comparison: psalm 73:15 vs. psalm 37:7

psalm 73:15

15 If I had said, “I will speak thus,”

I would have betrayed your children.

psalm 37:7a

7 Be still before the Lord and wait patiently for him...

If we are to be honest with ourselves, all of us have struggled at different times with focusing on our circumstances, on others, etc. rather than on the Lord. Our thoughts lead us down a dangerous path, but the 73 Psalmist was wise enough to keep silent about his struggle and wrestle it out with God so that others would not stumble as well. Sometimes, the best thing we can do when we are struggling with our thoughts is to remain silent and talk to God alone. Both Psalms see the value of being still while they wrestle through with their thoughts.

a change of perspective

psalm 73:16-17

16 When I tried to understand all this,

it was oppressive to me

17 till I entered the sanctuary of God;

then I understood their final destiny.

Here is the turning point in Psalm 73, where the Psalmist begins to view life from an eternal perspective again.

my notes:

arrows

comparison: psalm 73:18-19
vs. psalm 37:9-10,35-36, 38

psalm 73:18-19

18 Surely you place them on slippery ground;

you cast them down to ruin.

19 How suddenly are they destroyed,

completely swept away by terrors!

psalm 37:9-10, 35-36, 38

9 For evil men will be cut off,

but those who hope in the Lord will inherit the land.

10 A little while, and the wicked will be no more;

though you look for them, they will not be found.

35 I have seen a wicked and ruthless man

flourishing like a green tree in its native soil,

36 but he soon passed away and was no more;

though I looked for him, he could not be found.

38 But all sinners will be destroyed;

the future of the wicked will be cut off.

As you can see, both Psalmists are now in agreement. Both have an eternal perspective.

comparison: psalm 73:21-22 vs. psalm 37:7-8

psalm 73:21-22

21 When my heart was grieved

and my spirit embittered,

22 I was senseless and ignorant;

I was a brute beast before you.

psalm 37:7-8

7 Be still before the Lord and wait patiently for him;

do not fret when men succeed in their ways,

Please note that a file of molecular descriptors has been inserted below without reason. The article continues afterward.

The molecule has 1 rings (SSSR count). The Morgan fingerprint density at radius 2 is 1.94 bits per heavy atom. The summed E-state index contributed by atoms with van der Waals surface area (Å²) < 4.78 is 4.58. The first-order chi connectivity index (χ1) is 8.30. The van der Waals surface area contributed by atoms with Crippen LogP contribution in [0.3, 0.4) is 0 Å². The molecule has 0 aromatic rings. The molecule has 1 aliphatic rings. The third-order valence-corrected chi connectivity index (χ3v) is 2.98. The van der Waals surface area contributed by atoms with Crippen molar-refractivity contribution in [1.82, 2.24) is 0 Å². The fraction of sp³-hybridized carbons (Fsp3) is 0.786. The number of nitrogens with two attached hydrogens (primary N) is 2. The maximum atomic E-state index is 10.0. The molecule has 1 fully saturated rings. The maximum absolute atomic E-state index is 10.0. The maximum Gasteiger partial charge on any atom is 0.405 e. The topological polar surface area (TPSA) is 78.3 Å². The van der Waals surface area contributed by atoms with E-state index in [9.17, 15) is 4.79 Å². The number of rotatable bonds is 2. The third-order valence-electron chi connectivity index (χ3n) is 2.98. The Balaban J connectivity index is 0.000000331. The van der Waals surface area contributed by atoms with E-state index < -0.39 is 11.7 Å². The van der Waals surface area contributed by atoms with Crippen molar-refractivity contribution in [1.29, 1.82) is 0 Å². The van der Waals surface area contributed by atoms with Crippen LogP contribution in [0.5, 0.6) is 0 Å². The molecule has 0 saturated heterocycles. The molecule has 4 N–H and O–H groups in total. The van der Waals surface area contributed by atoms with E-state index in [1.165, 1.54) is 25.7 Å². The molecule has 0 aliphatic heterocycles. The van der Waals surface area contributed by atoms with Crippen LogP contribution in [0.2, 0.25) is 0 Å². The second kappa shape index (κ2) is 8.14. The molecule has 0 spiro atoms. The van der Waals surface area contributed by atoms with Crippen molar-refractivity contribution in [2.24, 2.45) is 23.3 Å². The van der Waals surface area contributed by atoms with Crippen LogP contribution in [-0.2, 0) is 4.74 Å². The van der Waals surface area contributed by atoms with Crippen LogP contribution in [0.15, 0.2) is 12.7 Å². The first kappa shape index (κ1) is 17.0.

when they carry out their wicked schemes.

8 Refrain from anger and turn from wrath;

do not fret–it leads only to evil.

As mentioned before, when we are fretting, worrying, growing angry about our circumstances or those around us, it can be corrosive to the soul. Psalm 73 gives a fitting description of what we can become when we have the wrong perspective.

comparison: psalm 73:23 vs. psalm 37:23-24

psalm 73:23

23 Yet I am always with you;

you hold me by my right hand.

psalm 37:23-24

23 If the Lord delights in a man’s way,

he makes his steps firm;

24 though he stumble, he will not fall,

for the Lord upholds him with his hand.

Notice how similar the wording is in these two Psalms. God never lets us go.

comparison: psalm 73:25 vs. psalm 37:4

psalm 73:25

25 Whom have I in heaven but you?

And earth has nothing I desire besides you.

psalm 37:4

4 Delight yourself in the Lord

and he will give you the desires of your heart.

Notice that desire is in both verses. And in both verses, the desire of our heart should be the Lord Himself.

comparison: psalm 73:26 vs. psalm 37:18, 29

psalm 73:26

26 My flesh and my heart may fail,

but God is the strength of my heart

and my portion forever.

psalm 37:18, 29

18 The days of the blameless are known to the Lord,

and their inheritance will endure forever.

29 the righteous will inherit the land

and dwell in it forever.

Our relationship with the Lord will endure forever. Our portion, our inheritance, is guaranteed forever. There’s that eternal perspective again.

comparison: psalm 73:28 vs psalm 37:39-40

psalm 73:28

28 But as for me, it is good to be near God.

I have made the Sovereign Lord my refuge;

I will tell of all your deeds.

psalm 37:39-40

39 The salvation of the righteous comes from the Lord;

he is their stronghold in time of trouble.

40 The Lord helps them and delivers them;

he delivers them from the wicked and saves them,

because they take refuge in him.

Both Psalms end with the Lord being our refuge. We have to TAKE refuge in him and rest in his sovereignty. When we do take refuge in Him, we have peace, security, and hope.

my notes:

conclusion

colossians 3:1-2

1 Since, then, you have been raised with Christ, set your hearts on things above, where Christ is seated at the right hand of God. 2 Set your minds on things above, not on earthly things.

Focus on what God is doing rather than what the world is doing. Focus on the light rather than the darkness. Even better, BE THE LIGHT in the darkness.

something to ponder as you leave

Which perspective best describes you? Are you a Psalm 73 lady, or a Psalm 37 lady?

Let’s all resolve to have a heavenly, and eternal perspective.

my notes: